Snyder’s adaptation of the Frank Miller graphic novel is the most obvious and yet also the most complex to unpick. Many jokes have been made of the film, which is seen to have homophobic leanings while also unwittingly being a very homoerotic film. Certainly, some surface points would support this idea doesn’t have the more liberal view of sexuality. In an early scene when King Leonidas (Gerard Butler) is approached by a Persian envoy looking for submission, the Spartan leader jokes about the Athenians being “philosophers and boy lovers”. Equally, the Persians and their leader Xerses (Rodrigo Santoro) are portrayed as sexually promiscuous, androgynous, and covered in jewelry, an effeminate counter to the hyper-masculine 300 they would soon fight in the Battle of Thermopylae. 

However, the portrayal of the Spartans speaks to something a bit different. Visually, the movie is a celebration of an idealized image of the male form. Every sinew is flexed in slow-motion fight scenes as the shirtless Spartans assert their dominance in battle, displaying their prowess as they penetrate their foes face to face (by contrast, the Persians are eventually victorious through fighting at a distance). 

A more intense example comes from the interactions between characters, particularly the Spartans. Leonidas is seen to have very deep bonds with his men, that subvert the masculine avoidance of open emotion one might see in Western cinema. In one scene, Leonidas consoles his friend, Captain Artemis (Vincent Regan). Whereas a typical action film may see two men struggling to find the words, Butler’s character eloquently says “my heart is broken for your loss.” At the end of the film, when the Spartans realize they have been beaten, an impaled and bloody Stelios (Michael Fassbender) reaches to his leader and gasps “it’s an honor to die at your side.” Holding his hand, and staring deeply into his eyes, Leonidas replies “it’s an honor to have lived at yours.” This exchange wouldn’t have been out of place in a love song. 

This unspoken intensity is in keeping with the generally accepted interpretations of Ancient Greece, where Homosexuality was an accepted part of society and, moreover, used in military strategy. Sparta’s military tradition, as well as troops such as the Sacred Band of Thebes, were either made up of same-sex lovers or encouraged a deep emotional bond between the men who would have to fight side by side. This gives a different meaning to an early scene, where Leonidas teaches his son an important lesson: “In the end, a Spartan’s true strength is the warrior next to him” he instructs.  “First, you fight with your head…” before his Queen Gorgo (Lena Headey) finishes: “Then you fight with your heart.”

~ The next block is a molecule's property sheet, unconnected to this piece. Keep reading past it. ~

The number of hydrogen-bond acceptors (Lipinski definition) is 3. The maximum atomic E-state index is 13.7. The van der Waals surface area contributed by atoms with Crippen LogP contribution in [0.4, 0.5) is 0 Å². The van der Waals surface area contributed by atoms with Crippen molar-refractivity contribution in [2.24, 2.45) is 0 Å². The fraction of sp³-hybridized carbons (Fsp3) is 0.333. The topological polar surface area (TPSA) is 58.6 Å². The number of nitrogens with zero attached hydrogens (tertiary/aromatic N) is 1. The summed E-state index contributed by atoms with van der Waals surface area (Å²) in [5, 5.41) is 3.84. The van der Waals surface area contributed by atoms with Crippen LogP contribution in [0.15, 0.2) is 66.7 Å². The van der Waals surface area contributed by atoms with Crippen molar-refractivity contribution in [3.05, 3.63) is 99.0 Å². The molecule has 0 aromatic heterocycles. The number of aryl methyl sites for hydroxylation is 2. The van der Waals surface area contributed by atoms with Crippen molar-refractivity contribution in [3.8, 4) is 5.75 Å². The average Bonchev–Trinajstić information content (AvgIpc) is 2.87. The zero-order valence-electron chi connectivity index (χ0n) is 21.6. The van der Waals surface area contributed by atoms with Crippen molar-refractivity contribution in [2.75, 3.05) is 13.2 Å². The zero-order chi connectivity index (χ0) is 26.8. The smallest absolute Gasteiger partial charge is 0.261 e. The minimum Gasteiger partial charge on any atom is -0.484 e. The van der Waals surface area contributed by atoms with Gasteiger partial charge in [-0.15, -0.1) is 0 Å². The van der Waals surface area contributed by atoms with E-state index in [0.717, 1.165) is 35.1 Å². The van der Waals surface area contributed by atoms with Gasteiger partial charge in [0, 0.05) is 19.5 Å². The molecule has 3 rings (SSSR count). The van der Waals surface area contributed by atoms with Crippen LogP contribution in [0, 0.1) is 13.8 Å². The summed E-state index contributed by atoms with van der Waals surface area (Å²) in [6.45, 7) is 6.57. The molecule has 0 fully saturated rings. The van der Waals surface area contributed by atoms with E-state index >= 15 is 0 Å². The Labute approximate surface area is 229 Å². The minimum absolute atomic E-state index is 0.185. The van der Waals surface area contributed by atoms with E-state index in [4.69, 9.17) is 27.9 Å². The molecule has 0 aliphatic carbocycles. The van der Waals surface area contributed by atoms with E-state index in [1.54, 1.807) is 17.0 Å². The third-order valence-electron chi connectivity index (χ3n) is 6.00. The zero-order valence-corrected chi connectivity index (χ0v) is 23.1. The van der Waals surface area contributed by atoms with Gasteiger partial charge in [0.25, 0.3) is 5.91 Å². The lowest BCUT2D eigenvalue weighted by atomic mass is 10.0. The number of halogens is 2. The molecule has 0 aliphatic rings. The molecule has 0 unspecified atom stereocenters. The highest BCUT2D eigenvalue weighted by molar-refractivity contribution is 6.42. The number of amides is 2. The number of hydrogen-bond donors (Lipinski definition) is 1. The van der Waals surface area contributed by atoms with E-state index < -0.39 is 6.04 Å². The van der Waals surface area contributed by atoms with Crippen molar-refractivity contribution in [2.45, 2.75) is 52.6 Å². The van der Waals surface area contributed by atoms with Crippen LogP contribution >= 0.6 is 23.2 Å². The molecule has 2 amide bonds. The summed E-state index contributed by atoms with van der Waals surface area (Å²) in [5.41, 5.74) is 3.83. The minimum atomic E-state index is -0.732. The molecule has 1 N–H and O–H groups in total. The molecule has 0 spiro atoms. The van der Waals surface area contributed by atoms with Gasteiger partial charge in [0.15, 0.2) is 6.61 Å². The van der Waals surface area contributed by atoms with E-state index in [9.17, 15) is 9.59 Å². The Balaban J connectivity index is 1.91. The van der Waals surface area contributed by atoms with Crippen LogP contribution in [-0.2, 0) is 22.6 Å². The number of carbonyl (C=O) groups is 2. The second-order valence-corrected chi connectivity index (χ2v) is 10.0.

King Leonidas, played by Gerard Butler, stands at the front of massed ranks of Spartan warriors in Zack Snyder's 300. The men carry spears and shields, their chests and arms are exposed.
King Leonidas (Gerard Butler) stands at the head of his Spartans in Zack Snyder’s 300. The heightened contrast and earthy tones – a technique called “The Crush” – enhanced the definition of their muscles and intentionally gave them the look of Greek bronzes. Snyder told How Stuff Works that Warner Bros “barely let me put them in the outfits they’re in. They wanted them way more clothed.” | Warner Bros, 2007.

While 300 is one of the more famous examples of a film that isn’t historically accurate, Snyder may have drawn on this homoerotic tone precisely because he was pursuing something that spoke to history. It’s certainly not consciously present in Miller’s original text. When called to task about the “boy lovers” line in the comic book’s original run, Miller himself replied in the letter page of a later issue that “the Spartans almost certainly did practice homosexuality. There’s also evidence they tended to lie about it. It’s not a big leap to postulate that they ridiculed their hedonistic Athenian rivals for something they themselves did. ‘Hypocrisy’ is, after all, a word we got from the Greeks.”

It seems a convenient explanation for someone looking to directly avoid the realities of history. Miller has, after all, been accused of homophobia and misogyny in his work by contemporaries such as Alan Moore. However, a cinematic adaptation often strays from its source material, and while Snyder certainly stayed true to the visual style of the comics, he may have had other ideas regarding the homoerotic subtext. The filmmaker was certainly aware of the undertones, laughing off accusations of the film being homophobic and clumsily explaining the themes of male domination. “What’s more scary to a 20-year-old [straight] boy than a giant god-king who wants to have his way with you?” he told Entertainment Weekly while promoting the film, a remark perhaps designed to be flippant during the less inclusive mid-2000s.